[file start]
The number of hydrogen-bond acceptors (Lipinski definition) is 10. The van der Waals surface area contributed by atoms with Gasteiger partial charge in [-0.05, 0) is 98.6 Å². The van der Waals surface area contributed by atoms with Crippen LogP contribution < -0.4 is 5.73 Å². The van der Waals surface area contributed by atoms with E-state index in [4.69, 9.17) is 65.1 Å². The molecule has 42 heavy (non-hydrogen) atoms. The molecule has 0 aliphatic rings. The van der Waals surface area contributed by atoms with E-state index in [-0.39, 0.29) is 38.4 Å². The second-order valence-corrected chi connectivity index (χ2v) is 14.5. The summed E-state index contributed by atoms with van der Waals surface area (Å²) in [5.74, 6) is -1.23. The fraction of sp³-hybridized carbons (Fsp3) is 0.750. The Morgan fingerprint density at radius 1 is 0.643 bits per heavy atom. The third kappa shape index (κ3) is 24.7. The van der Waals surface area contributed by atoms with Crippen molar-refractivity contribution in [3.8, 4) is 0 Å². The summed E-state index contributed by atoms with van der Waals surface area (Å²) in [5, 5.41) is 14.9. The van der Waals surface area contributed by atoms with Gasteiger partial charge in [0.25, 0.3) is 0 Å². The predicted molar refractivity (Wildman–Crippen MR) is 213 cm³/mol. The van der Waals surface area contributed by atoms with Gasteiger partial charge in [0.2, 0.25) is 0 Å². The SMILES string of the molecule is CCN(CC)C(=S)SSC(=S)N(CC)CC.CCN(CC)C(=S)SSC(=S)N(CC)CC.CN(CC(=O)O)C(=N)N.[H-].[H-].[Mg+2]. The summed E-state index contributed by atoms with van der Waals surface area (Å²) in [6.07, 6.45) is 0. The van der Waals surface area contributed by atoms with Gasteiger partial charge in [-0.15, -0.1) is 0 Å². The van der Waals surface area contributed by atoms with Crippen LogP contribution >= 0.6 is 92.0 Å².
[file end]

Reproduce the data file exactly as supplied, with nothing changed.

The number of hydrogen-bond acceptors (Lipinski definition) is 10. The van der Waals surface area contributed by atoms with Gasteiger partial charge in [-0.05, 0) is 98.6 Å². The van der Waals surface area contributed by atoms with Crippen LogP contribution < -0.4 is 5.73 Å². The van der Waals surface area contributed by atoms with E-state index in [4.69, 9.17) is 65.1 Å². The molecule has 42 heavy (non-hydrogen) atoms. The molecule has 0 aliphatic rings. The van der Waals surface area contributed by atoms with E-state index in [-0.39, 0.29) is 38.4 Å². The second-order valence-corrected chi connectivity index (χ2v) is 14.5. The summed E-state index contributed by atoms with van der Waals surface area (Å²) in [5.74, 6) is -1.23. The fraction of sp³-hybridized carbons (Fsp3) is 0.750. The Morgan fingerprint density at radius 1 is 0.643 bits per heavy atom. The third kappa shape index (κ3) is 24.7. The van der Waals surface area contributed by atoms with Crippen molar-refractivity contribution in [3.8, 4) is 0 Å². The summed E-state index contributed by atoms with van der Waals surface area (Å²) in [5, 5.41) is 14.9. The van der Waals surface area contributed by atoms with Gasteiger partial charge in [0.25, 0.3) is 0 Å². The predicted molar refractivity (Wildman–Crippen MR) is 213 cm³/mol. The van der Waals surface area contributed by atoms with Gasteiger partial charge in [0.2, 0.25) is 0 Å². The SMILES string of the molecule is CCN(CC)C(=S)SSC(=S)N(CC)CC.CCN(CC)C(=S)SSC(=S)N(CC)CC.CN(CC(=O)O)C(=N)N.[H-].[H-].[Mg+2]. The summed E-state index contributed by atoms with van der Waals surface area (Å²) in [6.07, 6.45) is 0. The van der Waals surface area contributed by atoms with Gasteiger partial charge in [-0.15, -0.1) is 0 Å². The van der Waals surface area contributed by atoms with Crippen LogP contribution >= 0.6 is 92.0 Å².